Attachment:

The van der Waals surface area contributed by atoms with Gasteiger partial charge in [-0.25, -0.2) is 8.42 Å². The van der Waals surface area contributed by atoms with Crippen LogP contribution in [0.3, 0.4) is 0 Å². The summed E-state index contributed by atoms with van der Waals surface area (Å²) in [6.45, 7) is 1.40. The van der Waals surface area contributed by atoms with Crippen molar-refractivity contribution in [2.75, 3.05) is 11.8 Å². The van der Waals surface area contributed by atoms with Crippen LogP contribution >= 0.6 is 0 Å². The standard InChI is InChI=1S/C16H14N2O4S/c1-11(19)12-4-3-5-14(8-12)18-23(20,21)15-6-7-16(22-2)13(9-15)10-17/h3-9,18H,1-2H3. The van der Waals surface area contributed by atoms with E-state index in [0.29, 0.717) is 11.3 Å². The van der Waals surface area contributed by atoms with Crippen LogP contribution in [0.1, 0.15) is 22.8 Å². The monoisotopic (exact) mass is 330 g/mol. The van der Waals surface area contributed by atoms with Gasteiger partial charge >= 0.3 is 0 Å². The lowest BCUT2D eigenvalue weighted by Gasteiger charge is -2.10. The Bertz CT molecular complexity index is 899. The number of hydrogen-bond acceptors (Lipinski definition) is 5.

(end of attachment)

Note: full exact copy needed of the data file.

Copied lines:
The van der Waals surface area contributed by atoms with Gasteiger partial charge in [-0.25, -0.2) is 8.42 Å². The van der Waals surface area contributed by atoms with Crippen LogP contribution in [0.3, 0.4) is 0 Å². The summed E-state index contributed by atoms with van der Waals surface area (Å²) in [6.45, 7) is 1.40. The van der Waals surface area contributed by atoms with Crippen molar-refractivity contribution in [2.75, 3.05) is 11.8 Å². The van der Waals surface area contributed by atoms with Crippen LogP contribution >= 0.6 is 0 Å². The standard InChI is InChI=1S/C16H14N2O4S/c1-11(19)12-4-3-5-14(8-12)18-23(20,21)15-6-7-16(22-2)13(9-15)10-17/h3-9,18H,1-2H3. The van der Waals surface area contributed by atoms with E-state index in [0.29, 0.717) is 11.3 Å². The van der Waals surface area contributed by atoms with Crippen LogP contribution in [0.1, 0.15) is 22.8 Å². The monoisotopic (exact) mass is 330 g/mol. The van der Waals surface area contributed by atoms with Gasteiger partial charge >= 0.3 is 0 Å². The lowest BCUT2D eigenvalue weighted by Gasteiger charge is -2.10. The Bertz CT molecular complexity index is 899. The number of hydrogen-bond acceptors (Lipinski definition) is 5.